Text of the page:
Christmas Epiphany – Commentary by Frank Gillispie 12/22/09
I knew when I left camp that I would experience a memorable Christmas. But it turned out to be much more than I had imagined.
The year was 1962. I was serving in the U.S. Army stationed near the tiny town of Dahn, in the Westphalia area of Germany. I had learned of a tour bus
coming out of Frankfurt going to Italy with a vacant seat. I asked for leave, booked the seat and prepared see the sights in Italy.
Now you have to picture an inexperienced 21 year old Georgia redneck riding across Southern Europe with a bus load of total strangers, (they were
Canadians.) The rest of the people on the bus knew each other. I knew none of them.
We passed through Austria, toured Venice, saw the leaning tower at night and made our way to Rome in time for Christmas. We toured the catacombs and
the Vatican on Christmas Eve. I was with the group, but not part of the group during this part of the trip.
We returned to the square in front of St. Peter's to hear the Pope's midnight blessing. And that is where I had my epiphany. I stood there, all alone,
in the center of a tightly packed crowd of several hundred thousand people, watching a dying pope give his final Christmas blessing. Pope John XXIII
died a few months later.
This sharp awareness of being alone in a crowd in the center of a major Christian site immediately changed the tour from a site-seeing trip to a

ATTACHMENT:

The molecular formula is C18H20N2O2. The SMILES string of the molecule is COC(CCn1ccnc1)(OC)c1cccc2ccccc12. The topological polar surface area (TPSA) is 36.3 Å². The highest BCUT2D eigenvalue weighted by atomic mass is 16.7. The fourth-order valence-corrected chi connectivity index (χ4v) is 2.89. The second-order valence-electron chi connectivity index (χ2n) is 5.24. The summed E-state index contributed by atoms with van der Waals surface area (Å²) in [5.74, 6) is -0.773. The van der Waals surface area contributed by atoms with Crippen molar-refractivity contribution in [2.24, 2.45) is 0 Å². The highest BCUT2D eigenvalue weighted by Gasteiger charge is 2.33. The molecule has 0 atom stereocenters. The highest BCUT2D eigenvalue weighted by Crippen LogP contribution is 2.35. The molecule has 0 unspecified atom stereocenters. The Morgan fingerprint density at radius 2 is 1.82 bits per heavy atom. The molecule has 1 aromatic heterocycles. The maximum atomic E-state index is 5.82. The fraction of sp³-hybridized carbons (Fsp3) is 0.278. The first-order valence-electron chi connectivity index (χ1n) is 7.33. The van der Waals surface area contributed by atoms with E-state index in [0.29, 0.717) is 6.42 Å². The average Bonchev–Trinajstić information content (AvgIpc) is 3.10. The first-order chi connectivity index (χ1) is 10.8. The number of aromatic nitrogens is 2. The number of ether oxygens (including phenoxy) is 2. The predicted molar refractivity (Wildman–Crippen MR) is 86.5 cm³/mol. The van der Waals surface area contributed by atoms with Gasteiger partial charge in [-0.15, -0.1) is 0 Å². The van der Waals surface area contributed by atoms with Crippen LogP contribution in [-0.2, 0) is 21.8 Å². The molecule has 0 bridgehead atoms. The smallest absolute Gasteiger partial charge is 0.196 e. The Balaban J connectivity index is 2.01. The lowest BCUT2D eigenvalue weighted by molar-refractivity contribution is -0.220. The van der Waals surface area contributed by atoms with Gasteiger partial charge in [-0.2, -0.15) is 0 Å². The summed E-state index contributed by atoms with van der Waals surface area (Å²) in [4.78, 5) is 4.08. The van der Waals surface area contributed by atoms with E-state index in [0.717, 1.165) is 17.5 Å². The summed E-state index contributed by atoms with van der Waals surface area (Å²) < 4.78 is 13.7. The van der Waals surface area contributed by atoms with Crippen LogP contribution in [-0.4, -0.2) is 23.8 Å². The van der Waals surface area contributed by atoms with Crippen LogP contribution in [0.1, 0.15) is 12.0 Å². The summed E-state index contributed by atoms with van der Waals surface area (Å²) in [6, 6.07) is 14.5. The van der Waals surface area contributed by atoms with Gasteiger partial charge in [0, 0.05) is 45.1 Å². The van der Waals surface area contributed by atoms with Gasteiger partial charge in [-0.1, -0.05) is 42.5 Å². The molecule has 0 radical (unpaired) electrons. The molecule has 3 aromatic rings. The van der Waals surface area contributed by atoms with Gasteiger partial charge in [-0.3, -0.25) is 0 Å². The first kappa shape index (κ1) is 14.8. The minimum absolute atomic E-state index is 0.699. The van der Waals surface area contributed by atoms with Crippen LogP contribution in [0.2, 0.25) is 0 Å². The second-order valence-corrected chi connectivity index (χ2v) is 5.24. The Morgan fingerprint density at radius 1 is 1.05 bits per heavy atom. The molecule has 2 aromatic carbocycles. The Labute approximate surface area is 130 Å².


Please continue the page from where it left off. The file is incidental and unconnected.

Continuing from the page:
pilgrimage of self discovery. A pilgrimage that continues today.
I became acutely aware of my surroundings and the way I reacted to them. Christmas Day we were left to explore Rome on our own. I spent the day
walking alone around the strange, enchanting city. I found the coliseum, the forum, the Spanish Steps and the famous fountains. On a small street,
I found an American style hamburger joint were I ate lunch. I found the Olympic stadium were the Rome games were held, and many other well known locations.
During this fateful day, I never lost my direction. In my wandering, I crossed many busy streets, mostly filled with people I couldn't understand.
When I became tired in the afternoon, I simply turned and walked back to the hotel.
This intense awareness of myself continued as we completed the tour, seeing Pompeii, the Isle of Capri and parts of the Italian Rivera on the trip
back north. When the bus dropped me off in Heidelberg to catch a local train back to camp, I knew I had changed. I didn't know the extent or nature
of the changes for some time to come.
The adventure was not over. Later that year, the Berlin Wall was built. We were on a war footing for over a month, with all the physical and mental
pressures that brought along. But I never had a sense of fear or uncertainty.
When I returned to the U.S., I had developed a love of philosophy, and a deep interest in the world's religions. A survey of my private library will
show just how much time, energy and money I have devoted to my studies.
And it all started on that dramatic Christmas Eve in Rome.
"I cannot live without books." --Thomas Jefferson
"A person who won't read has no advantage over one who can't read." --Mark Twain
"A people who mean to be their own governors must arm themselves with the power that knowledge gives. A popular government
without popular knowledge or the means of acquiring it, is but a prelude to a farce or a tragedy or perhaps both."
Copyright © 2009 by Frank Gillispie
email@example.com, Hull, GA
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